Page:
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Local superintendents praise communities for passing school referendums

Published: Nov. 4, 2020 at 4:12 PM CST
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GREEN BAY, Wis. (WBAY) - Northeast Wisconsin voters chose to invest in local education by passing a number of school referendums on the ballot in this election.

Action 2 News first reported in September about a $37 million referendum question on the ballot in the Clintonville Public School District focused on district-wide improvements for the next generation. It was the largest referendum brought before those voters and the first to successfully pass in 20 years.

“58 to 42, that’s a great, great count for us,” said David Dyb, Clintonville Public School District Superintendent. “I’m so happy they’re going to continue to invest in our schools and our community’s most precious resource: it’s children.”

Now moving into the planning and design stages, Dyb says the referendum was really about needs over wants.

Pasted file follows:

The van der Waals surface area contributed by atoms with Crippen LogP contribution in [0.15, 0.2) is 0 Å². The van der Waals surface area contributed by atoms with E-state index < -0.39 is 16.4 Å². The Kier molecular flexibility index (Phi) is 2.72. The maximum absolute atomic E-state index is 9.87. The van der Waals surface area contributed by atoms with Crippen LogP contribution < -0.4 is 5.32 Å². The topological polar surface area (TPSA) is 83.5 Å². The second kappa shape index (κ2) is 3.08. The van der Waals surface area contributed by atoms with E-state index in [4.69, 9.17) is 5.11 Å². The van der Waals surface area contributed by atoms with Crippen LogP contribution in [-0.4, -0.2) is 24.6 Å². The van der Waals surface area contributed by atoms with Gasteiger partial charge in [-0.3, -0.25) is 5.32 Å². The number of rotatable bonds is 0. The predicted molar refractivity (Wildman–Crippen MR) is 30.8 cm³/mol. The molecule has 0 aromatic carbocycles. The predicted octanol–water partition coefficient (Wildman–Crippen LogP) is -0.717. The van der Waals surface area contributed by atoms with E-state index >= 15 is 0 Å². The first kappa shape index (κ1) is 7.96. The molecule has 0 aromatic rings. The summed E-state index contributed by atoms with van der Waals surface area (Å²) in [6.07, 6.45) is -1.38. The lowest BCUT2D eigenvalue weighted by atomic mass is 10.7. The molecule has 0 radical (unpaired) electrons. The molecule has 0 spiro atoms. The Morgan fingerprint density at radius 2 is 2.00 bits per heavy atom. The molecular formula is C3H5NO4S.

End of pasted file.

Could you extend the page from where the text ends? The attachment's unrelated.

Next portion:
“We’re going to condense to a northside campus. We’re going to have a safer campus," said Dyb. "We’re going to be able to provide opportunities for student learning and enhance partnerships with our community like Fox Valley Tech and our community manufacturers industry.”

The Oshkosh Area School District says its two referendum requests passed by voters will also have a great impact on students and staff.

“The first request that we had for question one it approves the renewing of our district’s existing operating funding of $7.95 million dollars through the 2029-30 school year.,” said Dr. Vickie Cartwright, Oshkosh Area School District Superintendent of Schools. “Those funds are going to support our district academic programs, our technology for learning as well as student support services.”

A second questions gives $107 million dollars for new elementary and middle school buildings, the removal of the Merrill K-8 building, and district-wide safety and security improvements.

“The words ‘thank you' don’t have the level of gratitude that we have for our community in supporting both of these referendums,” said Cartwright.

Referendums passed in nine Northeast Wisconsin school districts this election.

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